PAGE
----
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Family Immigration Part I: How the Visa Numbers work

statuteofliberty.jpgTwo common ways to immigrant to the United States are through an employer, or through a qualifying relative. As a family immigration lawyer, I concentrate in the area of family reunification, and in this first in a series of articles on family immigration, I will discuss how relatives qualify for a family-based immigrant visa. First, understand that family sponsored immigration has an annual cap, which limits the number of persons that can be admitted in any fiscal year. Certain countries with a high volume of applicants such as China, India, Mexico and Phillippines have their own cap limits, and the rest of the countries fall into an overall group.

Regardless of country, eligible relatives fall into one of two categories: immediate relatives and preference category relatives. There are no limits to the number of immediate relative immigrant visas allocated in any year. There are limits in the number of preference category relatives. Since there is always a backlog of preference category visas from year to year those applications are assigned a priority date and remain dormant until that priority date becomes current. Depending upon the preference category, the wait can be 2 to 10 years or longer.

Immediate Relatives (in which all applications are current) include the following:

  • Spouses of United States Citizen (U.S.C.)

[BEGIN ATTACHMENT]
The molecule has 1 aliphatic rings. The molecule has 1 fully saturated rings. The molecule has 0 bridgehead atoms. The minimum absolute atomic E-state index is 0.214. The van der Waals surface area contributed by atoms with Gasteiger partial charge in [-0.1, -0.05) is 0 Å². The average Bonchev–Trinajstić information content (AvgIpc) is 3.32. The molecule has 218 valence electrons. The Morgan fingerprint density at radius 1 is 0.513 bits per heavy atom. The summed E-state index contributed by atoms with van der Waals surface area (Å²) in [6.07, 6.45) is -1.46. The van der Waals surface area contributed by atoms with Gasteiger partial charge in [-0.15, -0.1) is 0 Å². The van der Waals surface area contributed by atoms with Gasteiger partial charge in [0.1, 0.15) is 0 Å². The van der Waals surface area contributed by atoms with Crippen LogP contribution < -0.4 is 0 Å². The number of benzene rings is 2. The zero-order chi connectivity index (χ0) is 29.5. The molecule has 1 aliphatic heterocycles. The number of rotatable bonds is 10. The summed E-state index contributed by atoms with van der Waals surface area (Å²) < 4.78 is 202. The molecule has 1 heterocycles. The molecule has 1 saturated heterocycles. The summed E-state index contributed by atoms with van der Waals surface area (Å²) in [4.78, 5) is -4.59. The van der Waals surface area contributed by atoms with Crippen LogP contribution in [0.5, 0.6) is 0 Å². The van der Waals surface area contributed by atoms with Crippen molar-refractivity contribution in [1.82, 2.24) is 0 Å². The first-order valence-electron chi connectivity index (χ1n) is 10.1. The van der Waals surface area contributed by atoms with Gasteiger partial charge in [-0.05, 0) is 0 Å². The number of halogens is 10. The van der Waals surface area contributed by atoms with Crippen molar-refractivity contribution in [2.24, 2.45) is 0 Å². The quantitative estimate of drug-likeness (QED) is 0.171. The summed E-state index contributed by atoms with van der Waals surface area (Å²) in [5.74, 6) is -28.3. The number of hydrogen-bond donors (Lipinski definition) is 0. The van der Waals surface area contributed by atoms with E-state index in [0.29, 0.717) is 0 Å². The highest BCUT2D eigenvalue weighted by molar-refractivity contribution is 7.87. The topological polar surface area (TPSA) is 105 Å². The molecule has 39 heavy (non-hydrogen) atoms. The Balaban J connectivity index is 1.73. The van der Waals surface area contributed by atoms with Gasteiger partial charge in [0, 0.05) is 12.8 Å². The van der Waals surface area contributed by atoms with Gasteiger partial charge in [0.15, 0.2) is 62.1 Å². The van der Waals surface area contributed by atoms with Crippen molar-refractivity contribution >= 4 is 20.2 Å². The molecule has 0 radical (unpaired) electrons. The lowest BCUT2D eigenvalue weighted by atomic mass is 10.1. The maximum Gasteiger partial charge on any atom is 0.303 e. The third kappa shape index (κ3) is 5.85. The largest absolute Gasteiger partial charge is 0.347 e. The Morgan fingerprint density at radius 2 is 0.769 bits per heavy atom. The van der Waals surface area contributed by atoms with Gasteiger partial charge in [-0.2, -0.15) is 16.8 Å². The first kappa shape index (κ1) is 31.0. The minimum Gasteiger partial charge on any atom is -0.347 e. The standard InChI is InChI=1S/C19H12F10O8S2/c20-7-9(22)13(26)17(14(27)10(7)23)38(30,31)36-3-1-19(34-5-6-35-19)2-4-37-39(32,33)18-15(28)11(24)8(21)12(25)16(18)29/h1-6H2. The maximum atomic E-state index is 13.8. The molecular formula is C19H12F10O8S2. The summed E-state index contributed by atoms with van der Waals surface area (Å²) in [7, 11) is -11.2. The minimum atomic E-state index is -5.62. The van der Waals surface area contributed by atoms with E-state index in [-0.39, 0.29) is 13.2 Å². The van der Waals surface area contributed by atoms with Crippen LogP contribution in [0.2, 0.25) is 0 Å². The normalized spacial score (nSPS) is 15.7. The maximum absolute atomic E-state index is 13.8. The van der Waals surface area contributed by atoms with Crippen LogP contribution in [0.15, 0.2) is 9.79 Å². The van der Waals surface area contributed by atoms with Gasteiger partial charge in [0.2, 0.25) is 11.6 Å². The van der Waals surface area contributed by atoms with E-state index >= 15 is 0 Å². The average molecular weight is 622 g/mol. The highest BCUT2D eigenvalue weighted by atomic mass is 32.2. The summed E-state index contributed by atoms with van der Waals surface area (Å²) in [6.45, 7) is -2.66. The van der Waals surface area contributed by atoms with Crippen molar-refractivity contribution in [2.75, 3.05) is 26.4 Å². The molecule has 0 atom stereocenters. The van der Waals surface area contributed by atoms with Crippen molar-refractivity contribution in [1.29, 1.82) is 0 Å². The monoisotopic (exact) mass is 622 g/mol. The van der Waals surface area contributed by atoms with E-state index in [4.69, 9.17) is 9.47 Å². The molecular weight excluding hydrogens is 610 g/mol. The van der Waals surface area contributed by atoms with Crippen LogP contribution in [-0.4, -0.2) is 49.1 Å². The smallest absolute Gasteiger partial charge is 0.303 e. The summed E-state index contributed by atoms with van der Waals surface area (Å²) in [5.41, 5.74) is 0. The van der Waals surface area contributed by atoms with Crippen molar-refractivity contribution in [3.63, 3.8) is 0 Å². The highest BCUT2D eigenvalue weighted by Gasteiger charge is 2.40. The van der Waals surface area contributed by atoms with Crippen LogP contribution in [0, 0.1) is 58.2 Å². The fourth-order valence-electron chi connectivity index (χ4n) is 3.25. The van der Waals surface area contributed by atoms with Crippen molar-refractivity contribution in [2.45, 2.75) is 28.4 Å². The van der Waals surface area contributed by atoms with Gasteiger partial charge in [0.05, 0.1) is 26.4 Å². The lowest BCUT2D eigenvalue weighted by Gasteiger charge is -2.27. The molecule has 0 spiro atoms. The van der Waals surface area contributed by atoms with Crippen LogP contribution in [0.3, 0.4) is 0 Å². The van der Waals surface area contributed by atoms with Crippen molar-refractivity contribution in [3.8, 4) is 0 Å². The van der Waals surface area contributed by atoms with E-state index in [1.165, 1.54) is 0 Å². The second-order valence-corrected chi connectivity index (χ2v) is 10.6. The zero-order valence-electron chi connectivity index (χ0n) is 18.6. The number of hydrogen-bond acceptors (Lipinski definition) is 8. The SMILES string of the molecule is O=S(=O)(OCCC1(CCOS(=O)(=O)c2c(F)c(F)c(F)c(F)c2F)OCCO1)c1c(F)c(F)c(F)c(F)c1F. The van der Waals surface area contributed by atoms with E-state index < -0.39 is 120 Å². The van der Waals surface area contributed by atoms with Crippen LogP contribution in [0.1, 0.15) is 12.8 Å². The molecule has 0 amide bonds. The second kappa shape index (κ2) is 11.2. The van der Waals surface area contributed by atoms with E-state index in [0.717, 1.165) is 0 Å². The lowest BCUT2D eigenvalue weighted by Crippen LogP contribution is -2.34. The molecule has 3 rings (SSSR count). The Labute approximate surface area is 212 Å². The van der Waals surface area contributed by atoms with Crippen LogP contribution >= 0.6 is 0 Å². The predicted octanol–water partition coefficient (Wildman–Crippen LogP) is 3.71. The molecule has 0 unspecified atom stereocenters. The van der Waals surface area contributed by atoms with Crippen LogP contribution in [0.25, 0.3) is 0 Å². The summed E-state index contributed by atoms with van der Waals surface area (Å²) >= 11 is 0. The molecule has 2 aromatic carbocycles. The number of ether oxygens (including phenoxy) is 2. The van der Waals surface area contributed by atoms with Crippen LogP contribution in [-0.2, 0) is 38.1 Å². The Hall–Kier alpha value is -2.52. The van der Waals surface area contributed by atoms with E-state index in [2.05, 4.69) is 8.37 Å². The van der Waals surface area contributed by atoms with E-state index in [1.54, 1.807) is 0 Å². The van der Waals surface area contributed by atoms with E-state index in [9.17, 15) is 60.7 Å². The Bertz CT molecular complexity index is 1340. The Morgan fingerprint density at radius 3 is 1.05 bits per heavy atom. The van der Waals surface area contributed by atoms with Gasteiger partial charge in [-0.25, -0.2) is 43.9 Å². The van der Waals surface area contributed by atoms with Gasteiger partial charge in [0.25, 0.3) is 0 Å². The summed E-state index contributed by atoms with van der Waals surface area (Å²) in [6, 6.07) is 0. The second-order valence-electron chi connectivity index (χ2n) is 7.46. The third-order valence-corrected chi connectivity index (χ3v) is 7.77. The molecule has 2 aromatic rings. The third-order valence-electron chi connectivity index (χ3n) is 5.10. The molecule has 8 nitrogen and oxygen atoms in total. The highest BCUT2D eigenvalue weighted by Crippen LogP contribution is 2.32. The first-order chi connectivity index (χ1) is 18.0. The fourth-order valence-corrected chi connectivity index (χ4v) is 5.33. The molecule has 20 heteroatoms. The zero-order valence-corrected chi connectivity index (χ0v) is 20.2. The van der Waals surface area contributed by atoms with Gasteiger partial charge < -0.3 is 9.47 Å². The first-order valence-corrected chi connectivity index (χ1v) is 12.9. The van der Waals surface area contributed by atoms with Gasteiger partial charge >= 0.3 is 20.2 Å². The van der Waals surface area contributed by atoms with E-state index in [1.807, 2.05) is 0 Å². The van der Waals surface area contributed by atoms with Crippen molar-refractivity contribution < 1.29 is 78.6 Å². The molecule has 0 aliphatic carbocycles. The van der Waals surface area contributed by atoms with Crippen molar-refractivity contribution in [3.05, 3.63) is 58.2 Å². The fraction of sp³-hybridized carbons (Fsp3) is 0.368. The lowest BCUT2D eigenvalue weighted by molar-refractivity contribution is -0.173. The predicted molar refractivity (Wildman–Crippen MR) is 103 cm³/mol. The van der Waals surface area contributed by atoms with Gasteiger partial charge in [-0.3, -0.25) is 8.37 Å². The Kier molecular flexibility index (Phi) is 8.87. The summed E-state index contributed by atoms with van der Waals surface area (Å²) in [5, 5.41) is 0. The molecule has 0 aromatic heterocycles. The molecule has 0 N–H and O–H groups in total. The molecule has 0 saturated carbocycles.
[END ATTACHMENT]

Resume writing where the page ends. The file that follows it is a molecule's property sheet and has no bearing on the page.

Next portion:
• Minor unmarried children of U.S.C.
  • Parents of U.S.C provided the petitioner U.S.C. is at least 21 years of age.
  • Spouses of deceased U.S.C. who were married for at least 2 years at the time of their USC spouses’ death, (provided the were not separated at the time of the U.S.C.’s death.)

Preference Category Relatives include the following:

  • 1st Preference – Unmarried sons or daughters of U.S.C. who are 21 years of age or older.
  • 2nd Preference –
  • 2A- Spouses or children of Legal Permanent Residents (LPR)
  • 2B- Adult unmarried sons or daughters of LPR’s
  • 3rd Preference – Married sons or daughters of USC’s
  • 4th Preference – Brothers or sisters of citizens of USC, if petitioning USC is at least 21 years old.

Notice there is no category for grandparents of either USC’s or LPR’s. Also LPR’s cannot petition for their own parents or siblings until they become U.S.C.’s.

Anyone in the Immediate Relative category is considered to have a visa available to him/her, and can file the I-130 application with the USCIS to qualify as an immediate relative and then proceed on to processing for LPR status. For those in the preference category, a priority date is established by the U.S.C or LPR Petitioner filing an I-130 application with the USCIS. The application then is put in a queue waiting for the priority date to come current. According to the U.S. Department of State Visa Bulletin for January 2012, for 1st Preference in most areas the priority date is in October 2004, which means there is approximately a 7 year delay in the processing of I-130’s. For those countries with their own “per country limit,” the Philippines, for example, the 1st Preference category wait is approximately 14 years.

The U.S. Department of State publishes a Visa Bulletin each month with the current priority dates in each category. The Visa Bulletin is easily accessible on the internet at http://travel.state.gov/visa/bulletin/bulletin_1360.html.

Watch this site for more to come on Family Immigration.